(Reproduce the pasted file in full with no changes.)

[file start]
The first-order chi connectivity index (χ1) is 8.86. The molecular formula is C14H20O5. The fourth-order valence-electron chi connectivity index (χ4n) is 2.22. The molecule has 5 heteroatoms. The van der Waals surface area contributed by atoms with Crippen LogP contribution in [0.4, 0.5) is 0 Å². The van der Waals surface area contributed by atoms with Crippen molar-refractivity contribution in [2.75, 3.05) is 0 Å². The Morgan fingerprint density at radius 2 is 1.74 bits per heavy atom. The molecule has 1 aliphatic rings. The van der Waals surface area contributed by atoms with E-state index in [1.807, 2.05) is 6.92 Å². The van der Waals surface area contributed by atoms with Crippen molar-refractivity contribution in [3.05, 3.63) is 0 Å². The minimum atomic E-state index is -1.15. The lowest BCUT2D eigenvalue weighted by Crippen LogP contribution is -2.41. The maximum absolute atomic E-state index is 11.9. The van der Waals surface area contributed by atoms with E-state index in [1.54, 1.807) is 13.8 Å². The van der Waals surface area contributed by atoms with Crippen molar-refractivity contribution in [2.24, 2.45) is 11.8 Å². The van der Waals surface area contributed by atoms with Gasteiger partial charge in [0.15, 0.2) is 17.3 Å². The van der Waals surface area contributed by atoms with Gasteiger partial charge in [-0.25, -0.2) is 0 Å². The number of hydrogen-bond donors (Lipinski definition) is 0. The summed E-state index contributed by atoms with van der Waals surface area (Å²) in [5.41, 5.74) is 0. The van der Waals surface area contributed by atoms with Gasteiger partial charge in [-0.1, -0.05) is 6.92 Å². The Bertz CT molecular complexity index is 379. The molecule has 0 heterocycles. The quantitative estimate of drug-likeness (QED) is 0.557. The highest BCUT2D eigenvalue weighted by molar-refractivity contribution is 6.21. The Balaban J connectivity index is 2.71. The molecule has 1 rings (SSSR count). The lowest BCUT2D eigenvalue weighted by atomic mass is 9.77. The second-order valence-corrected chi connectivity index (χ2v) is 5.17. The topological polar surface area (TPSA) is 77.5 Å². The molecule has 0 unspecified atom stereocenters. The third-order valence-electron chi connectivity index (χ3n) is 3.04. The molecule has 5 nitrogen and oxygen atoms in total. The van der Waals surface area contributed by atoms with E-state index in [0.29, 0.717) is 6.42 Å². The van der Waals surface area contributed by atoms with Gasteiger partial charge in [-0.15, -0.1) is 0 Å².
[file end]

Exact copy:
The first-order chi connectivity index (χ1) is 8.86. The molecular formula is C14H20O5. The fourth-order valence-electron chi connectivity index (χ4n) is 2.22. The molecule has 5 heteroatoms. The van der Waals surface area contributed by atoms with Crippen LogP contribution in [0.4, 0.5) is 0 Å². The van der Waals surface area contributed by atoms with Crippen molar-refractivity contribution in [2.75, 3.05) is 0 Å². The Morgan fingerprint density at radius 2 is 1.74 bits per heavy atom. The molecule has 1 aliphatic rings. The van der Waals surface area contributed by atoms with E-state index in [1.807, 2.05) is 6.92 Å². The van der Waals surface area contributed by atoms with Crippen molar-refractivity contribution in [3.05, 3.63) is 0 Å². The minimum atomic E-state index is -1.15. The lowest BCUT2D eigenvalue weighted by Crippen LogP contribution is -2.41. The maximum absolute atomic E-state index is 11.9. The van der Waals surface area contributed by atoms with E-state index in [1.54, 1.807) is 13.8 Å². The van der Waals surface area contributed by atoms with Crippen molar-refractivity contribution in [2.24, 2.45) is 11.8 Å². The van der Waals surface area contributed by atoms with Gasteiger partial charge in [0.15, 0.2) is 17.3 Å². The van der Waals surface area contributed by atoms with Gasteiger partial charge in [-0.25, -0.2) is 0 Å². The number of hydrogen-bond donors (Lipinski definition) is 0. The summed E-state index contributed by atoms with van der Waals surface area (Å²) in [5.41, 5.74) is 0. The van der Waals surface area contributed by atoms with Gasteiger partial charge in [-0.1, -0.05) is 6.92 Å². The Bertz CT molecular complexity index is 379. The molecule has 0 heterocycles. The quantitative estimate of drug-likeness (QED) is 0.557. The highest BCUT2D eigenvalue weighted by molar-refractivity contribution is 6.21. The Balaban J connectivity index is 2.71. The molecule has 1 rings (SSSR count). The lowest BCUT2D eigenvalue weighted by atomic mass is 9.77. The second-order valence-corrected chi connectivity index (χ2v) is 5.17. The topological polar surface area (TPSA) is 77.5 Å². The molecule has 0 unspecified atom stereocenters. The third-order valence-electron chi connectivity index (χ3n) is 3.04. The molecule has 5 nitrogen and oxygen atoms in total. The van der Waals surface area contributed by atoms with E-state index in [0.29, 0.717) is 6.42 Å². The van der Waals surface area contributed by atoms with Gasteiger partial charge in [-0.15, -0.1) is 0 Å².